BBC1’s latest Sunday-night drama The Last Post, about a British military base in Aden in 1965, feels like a programme on a mission: that mission being to avoid getting shouted at by either the Guardian or the Daily Mail. To this (possibly doomed) end, it goes about its business very gingerly, with an almost pathological devotion to balance, and a safety-first reliance on the trusty methods of the well-made play, where each scene makes a single discrete point and the characters are as carefully differentiated as the members of a boy band.
The first episode opened with the base’s new captain landing at Aden airport with his wife. ‘It must be a hundred degrees,’ she said scene-settingly as they descended from the plane. ‘This isn’t Aldershot, is it,’ he helpfully added. Then, as they waited for their driver, we caught up with what was happening on the base itself, where the popular outgoing captain was engaged in the kind of farewell that Henry Blofeld might have considered a bit protracted. He joshed with his Scottish sergeant (the Salt-of-the-Earth One). He commiserated with Lt Ed Laithwaite (the Conflicted One) for not being appointed his replacement. He had sex one last time with Ed’s wife Alison (the Drunken Slutty One — played with some relish by Jessica Raine, who appears to have her hand sutured to a vodka glass for the role). When the new captain (the Uptight One) arrived, it was clear that he was the equivalent of one of those fast-tracked graduate officers in cop shows, whose main job is to be regarded with deep suspicion by his underlings.
But to the annoyance of all concerned, possibly including the programme-makers, there was also the pesky business of colonial politics to deal with. Outside the walls, the natives were not just restless — and to prove it, jabbering excitedly — but heavily armed and increasingly well organised. So how could the Brits most effectively get some information out of a prisoner they were holding? The question was debated with due efficiency by Lt Ed, who believes — modern parallel alert — that ‘torture is the best recruiting sergeant for terrorists’, and Major Markham (the Rule-bound One) who thinks these matters are best left to the intelligence services. And with that, the two moved on to colonialism more generally, laying out the cases for and against in the same neat way.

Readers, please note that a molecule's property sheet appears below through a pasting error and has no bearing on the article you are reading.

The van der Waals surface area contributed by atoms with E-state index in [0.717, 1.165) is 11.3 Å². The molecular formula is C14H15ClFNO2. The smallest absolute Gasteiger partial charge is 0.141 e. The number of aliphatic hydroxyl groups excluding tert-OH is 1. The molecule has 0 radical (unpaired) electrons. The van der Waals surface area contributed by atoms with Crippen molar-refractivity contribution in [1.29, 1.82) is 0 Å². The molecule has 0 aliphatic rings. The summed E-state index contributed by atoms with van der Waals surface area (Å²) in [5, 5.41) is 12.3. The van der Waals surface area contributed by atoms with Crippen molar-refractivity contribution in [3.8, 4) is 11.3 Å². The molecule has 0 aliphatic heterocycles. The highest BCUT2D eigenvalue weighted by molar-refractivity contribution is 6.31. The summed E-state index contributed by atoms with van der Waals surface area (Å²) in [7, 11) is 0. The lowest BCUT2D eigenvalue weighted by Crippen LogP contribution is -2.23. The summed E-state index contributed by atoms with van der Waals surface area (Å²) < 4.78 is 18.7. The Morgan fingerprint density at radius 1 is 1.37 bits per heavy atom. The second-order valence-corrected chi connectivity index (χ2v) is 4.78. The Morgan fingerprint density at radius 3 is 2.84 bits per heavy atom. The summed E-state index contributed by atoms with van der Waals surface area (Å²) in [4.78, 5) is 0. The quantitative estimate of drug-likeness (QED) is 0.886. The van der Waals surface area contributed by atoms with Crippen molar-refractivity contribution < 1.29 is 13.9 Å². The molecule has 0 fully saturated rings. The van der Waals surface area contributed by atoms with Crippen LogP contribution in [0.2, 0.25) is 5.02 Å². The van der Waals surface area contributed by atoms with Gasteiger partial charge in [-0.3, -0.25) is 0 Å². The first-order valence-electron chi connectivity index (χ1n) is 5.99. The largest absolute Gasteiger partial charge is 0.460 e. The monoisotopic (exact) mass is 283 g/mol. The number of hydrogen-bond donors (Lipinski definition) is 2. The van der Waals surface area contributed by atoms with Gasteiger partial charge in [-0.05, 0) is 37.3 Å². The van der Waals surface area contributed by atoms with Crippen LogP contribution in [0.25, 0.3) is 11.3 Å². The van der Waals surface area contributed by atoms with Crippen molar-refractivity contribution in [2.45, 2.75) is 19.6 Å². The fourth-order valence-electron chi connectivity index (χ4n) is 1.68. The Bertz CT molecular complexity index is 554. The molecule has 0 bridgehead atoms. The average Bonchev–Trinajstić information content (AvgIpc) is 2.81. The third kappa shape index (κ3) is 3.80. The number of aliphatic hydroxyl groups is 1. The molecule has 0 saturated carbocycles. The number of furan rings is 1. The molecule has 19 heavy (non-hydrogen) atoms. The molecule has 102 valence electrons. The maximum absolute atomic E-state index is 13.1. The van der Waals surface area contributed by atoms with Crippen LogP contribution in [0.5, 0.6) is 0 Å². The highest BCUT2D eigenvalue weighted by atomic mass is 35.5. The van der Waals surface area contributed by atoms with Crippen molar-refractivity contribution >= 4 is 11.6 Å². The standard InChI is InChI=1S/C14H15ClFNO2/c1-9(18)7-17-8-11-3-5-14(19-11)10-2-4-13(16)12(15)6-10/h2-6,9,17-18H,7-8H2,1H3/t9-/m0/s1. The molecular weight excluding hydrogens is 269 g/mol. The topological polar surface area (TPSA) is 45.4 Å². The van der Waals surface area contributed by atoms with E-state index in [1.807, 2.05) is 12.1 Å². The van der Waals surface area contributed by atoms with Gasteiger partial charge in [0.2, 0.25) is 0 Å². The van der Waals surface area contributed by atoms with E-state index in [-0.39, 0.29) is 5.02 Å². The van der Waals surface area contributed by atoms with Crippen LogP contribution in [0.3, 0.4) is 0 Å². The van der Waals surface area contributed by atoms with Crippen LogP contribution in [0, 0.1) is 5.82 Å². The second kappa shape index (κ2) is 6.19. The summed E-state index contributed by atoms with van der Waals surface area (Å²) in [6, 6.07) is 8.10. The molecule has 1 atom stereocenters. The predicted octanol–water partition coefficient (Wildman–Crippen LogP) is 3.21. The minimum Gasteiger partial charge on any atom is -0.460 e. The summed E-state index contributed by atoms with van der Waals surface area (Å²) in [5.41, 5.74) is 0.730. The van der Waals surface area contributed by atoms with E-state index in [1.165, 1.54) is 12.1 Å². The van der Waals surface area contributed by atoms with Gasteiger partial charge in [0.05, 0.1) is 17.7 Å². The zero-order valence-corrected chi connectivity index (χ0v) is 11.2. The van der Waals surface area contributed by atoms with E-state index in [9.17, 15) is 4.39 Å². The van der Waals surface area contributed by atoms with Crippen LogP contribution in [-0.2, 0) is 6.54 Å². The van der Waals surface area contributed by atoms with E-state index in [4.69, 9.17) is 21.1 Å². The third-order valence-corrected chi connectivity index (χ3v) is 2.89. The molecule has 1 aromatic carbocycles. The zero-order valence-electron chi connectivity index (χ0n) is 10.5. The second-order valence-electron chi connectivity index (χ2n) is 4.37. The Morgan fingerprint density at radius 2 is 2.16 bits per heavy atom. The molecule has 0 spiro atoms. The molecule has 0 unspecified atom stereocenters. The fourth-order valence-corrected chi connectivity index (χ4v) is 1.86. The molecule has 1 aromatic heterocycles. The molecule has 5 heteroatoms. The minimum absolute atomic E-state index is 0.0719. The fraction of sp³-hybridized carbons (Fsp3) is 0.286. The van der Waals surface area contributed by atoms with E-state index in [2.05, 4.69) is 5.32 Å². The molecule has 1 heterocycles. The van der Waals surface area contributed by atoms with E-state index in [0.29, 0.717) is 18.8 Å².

The Last Post, then, is not for those who like their TV drama fearless and innovative. (Give or take the occasional swear word, the programme could have been broadcast at any point in the past 50 years.) On the other hand, there’s something quite touching about its resolute old-fashionedness. By the end of the first episode, in fact, it didn’t seem to be merely depicting the values of a British base at the fag end of colonialism but embodying them: trying hard to stay unflappable in the trickiest of circumstances; determined to be well-meaning even if it wasn’t entirely sure what it was doing there; and all while either not noticing or not caring that it might perhaps belong to another time.
A rather different aspect of British colonial history lay behind Race and Pace: the West Indians in East Lancashire, a terrific 30-minute documentary tucked away on BBC4 on Monday. This took us back to the long-lost days when the populations of Lancashire mill towns would dress up in their finery to go and watch local league cricket, where each team was allowed to employ one professional. In the 1950s and ’60s, many of the pros were from the Caribbean, and as a result Lancashire club cricketers found themselves playing alongside some of the greatest players in the world.
The programme spoke to several Lancastrians who’ve stayed friends with their Caribbean team-mates, including one man who still phones Charlie Griffith (a legendarily fearsome fast bowler of the 1960s) every Christmas morning. It also met many of the former pros, including Sir Wes Hall (ditto), who made the unexpected declaration that ‘Accrington was the defining moment of my life.’
The last hurrah came in 1987 when the era’s leading batsman signed for Rishton, where the skipper was a brewery manager called David Wells. On Monday, Wells looked back on the experience as if remembering a strange but pleasant dream. ‘I’ve captained Viv Richards,’ he said in a wondering tone.
But, as we learned, the man who started it all was Learie Constantine, who joined Nelson cricket club in 1928. When he did, most of the locals had never seen a black man before, and some crossed the road to avoid him. A few years later, he’d become a bona fide folk hero and the highest paid sportsman in Britain. By 1969, he was a member of the House of Lords — where he took the title Baron Constantine of Nelson.
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